The Appeal of South African Pinotage
We've always been fans of the notion that not all wine comes from California and Europe, and we've been noticing a lot of nice inexpensive wines coming out of Africa. We've found an article singing the praises of Pinotage, a graft of pinot noir and cinsault grapes invented in the 20th century in South Africa.
The tasting notes we read appealed to our adventurous side, and while there are mentions of everything from rotten fruit to salsa in the tasting notes, it always seems to be "in a good way." Plus, prices seem to range from $8.50 to $15, so we're up to give it a try since it won't hit the wallet too hard.
Check out our choices below, and head over to Philadelphia Citypaper.net for a full rundown and more selections.
Cathedral Cellar 1999 ($13)
Here is proof positive that pinotage can age. This fascinating oddball stood out from the pack. A huge nose, with anise, beets, pepper, blue cheese, plums and, oh hell, throw the whole fridge in. Don't waste any time getting to this; one taster detected a fade, while another declared that the time to drink this is now.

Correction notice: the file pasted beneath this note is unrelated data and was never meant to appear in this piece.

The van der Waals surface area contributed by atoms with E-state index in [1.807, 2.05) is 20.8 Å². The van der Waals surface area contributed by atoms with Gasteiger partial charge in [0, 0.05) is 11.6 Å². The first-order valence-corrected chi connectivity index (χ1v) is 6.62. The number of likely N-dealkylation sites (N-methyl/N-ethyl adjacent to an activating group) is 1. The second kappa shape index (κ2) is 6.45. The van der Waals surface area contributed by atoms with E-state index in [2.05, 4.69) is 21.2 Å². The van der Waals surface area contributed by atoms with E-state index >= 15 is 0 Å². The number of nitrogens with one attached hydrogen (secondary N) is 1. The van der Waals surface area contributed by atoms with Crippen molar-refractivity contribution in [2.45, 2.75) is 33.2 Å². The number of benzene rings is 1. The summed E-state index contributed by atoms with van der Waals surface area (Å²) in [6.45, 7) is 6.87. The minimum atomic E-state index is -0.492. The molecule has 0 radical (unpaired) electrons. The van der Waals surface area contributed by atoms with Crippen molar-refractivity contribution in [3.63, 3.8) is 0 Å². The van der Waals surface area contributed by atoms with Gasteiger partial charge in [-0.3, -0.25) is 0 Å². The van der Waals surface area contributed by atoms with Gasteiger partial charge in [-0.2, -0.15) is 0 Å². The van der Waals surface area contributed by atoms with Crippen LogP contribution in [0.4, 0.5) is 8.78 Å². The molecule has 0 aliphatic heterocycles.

Simonsig 2002 ($15)
More than a few tasters commented on the elegance of this wine. A beautiful balance of sweet and tart mouth feel, with vibrant red fruit tones on the nose. Seductive purple color. Lovely finish. Some found this a bit forward, even metallic, but the consensus was that this is a classically pretty quaff.
Fairview 2005 ($13)
This came across as a racy young thing, with a tartness that crossed the line into sourness for some. Flowers lurking in the nose. The host detected rotten fruit on the back of the tongue, but in a good way. Screw top enclosure is a hip touch.
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Posted by Head Wino at November 9, 2006 7:30 AM